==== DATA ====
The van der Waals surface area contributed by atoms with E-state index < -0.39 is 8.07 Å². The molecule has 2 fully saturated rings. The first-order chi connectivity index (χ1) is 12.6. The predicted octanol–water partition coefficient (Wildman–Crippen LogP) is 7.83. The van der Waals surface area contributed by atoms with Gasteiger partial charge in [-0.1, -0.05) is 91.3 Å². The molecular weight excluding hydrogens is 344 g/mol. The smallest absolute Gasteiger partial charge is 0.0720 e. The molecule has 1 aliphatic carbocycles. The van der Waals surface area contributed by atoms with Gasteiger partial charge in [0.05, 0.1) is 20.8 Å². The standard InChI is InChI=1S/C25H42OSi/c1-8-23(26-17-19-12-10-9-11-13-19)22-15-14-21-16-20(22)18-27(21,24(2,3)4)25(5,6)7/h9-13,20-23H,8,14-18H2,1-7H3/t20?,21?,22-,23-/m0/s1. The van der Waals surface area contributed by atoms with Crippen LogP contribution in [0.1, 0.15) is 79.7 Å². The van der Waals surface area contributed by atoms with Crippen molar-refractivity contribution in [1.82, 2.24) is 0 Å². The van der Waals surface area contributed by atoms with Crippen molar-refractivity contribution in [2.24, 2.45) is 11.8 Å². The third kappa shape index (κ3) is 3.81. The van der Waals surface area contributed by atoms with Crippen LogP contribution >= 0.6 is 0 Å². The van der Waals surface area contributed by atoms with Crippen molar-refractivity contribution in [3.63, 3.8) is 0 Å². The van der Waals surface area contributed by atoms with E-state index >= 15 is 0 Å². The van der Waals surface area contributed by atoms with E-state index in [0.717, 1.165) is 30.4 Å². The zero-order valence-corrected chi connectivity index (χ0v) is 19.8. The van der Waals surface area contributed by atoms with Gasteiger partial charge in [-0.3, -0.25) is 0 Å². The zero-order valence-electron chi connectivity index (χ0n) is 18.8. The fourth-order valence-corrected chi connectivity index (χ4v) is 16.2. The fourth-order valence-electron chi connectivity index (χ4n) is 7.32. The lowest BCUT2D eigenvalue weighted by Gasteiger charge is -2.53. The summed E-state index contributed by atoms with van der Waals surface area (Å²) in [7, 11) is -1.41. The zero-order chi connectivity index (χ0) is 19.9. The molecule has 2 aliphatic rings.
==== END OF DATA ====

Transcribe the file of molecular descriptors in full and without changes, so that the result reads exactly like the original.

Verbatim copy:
The van der Waals surface area contributed by atoms with E-state index < -0.39 is 8.07 Å². The molecule has 2 fully saturated rings. The first-order chi connectivity index (χ1) is 12.6. The predicted octanol–water partition coefficient (Wildman–Crippen LogP) is 7.83. The van der Waals surface area contributed by atoms with Gasteiger partial charge in [-0.1, -0.05) is 91.3 Å². The molecular weight excluding hydrogens is 344 g/mol. The smallest absolute Gasteiger partial charge is 0.0720 e. The molecule has 1 aliphatic carbocycles. The van der Waals surface area contributed by atoms with Gasteiger partial charge in [0.05, 0.1) is 20.8 Å². The standard InChI is InChI=1S/C25H42OSi/c1-8-23(26-17-19-12-10-9-11-13-19)22-15-14-21-16-20(22)18-27(21,24(2,3)4)25(5,6)7/h9-13,20-23H,8,14-18H2,1-7H3/t20?,21?,22-,23-/m0/s1. The van der Waals surface area contributed by atoms with Crippen LogP contribution in [0.1, 0.15) is 79.7 Å². The van der Waals surface area contributed by atoms with Crippen molar-refractivity contribution in [1.82, 2.24) is 0 Å². The van der Waals surface area contributed by atoms with Crippen molar-refractivity contribution in [2.24, 2.45) is 11.8 Å². The third kappa shape index (κ3) is 3.81. The van der Waals surface area contributed by atoms with Crippen LogP contribution >= 0.6 is 0 Å². The van der Waals surface area contributed by atoms with Crippen molar-refractivity contribution in [3.63, 3.8) is 0 Å². The van der Waals surface area contributed by atoms with E-state index >= 15 is 0 Å². The van der Waals surface area contributed by atoms with E-state index in [0.717, 1.165) is 30.4 Å². The zero-order valence-corrected chi connectivity index (χ0v) is 19.8. The van der Waals surface area contributed by atoms with Gasteiger partial charge in [-0.3, -0.25) is 0 Å². The zero-order valence-electron chi connectivity index (χ0n) is 18.8. The fourth-order valence-corrected chi connectivity index (χ4v) is 16.2. The fourth-order valence-electron chi connectivity index (χ4n) is 7.32. The lowest BCUT2D eigenvalue weighted by Gasteiger charge is -2.53. The summed E-state index contributed by atoms with van der Waals surface area (Å²) in [7, 11) is -1.41. The zero-order chi connectivity index (χ0) is 19.9. The molecule has 2 aliphatic rings.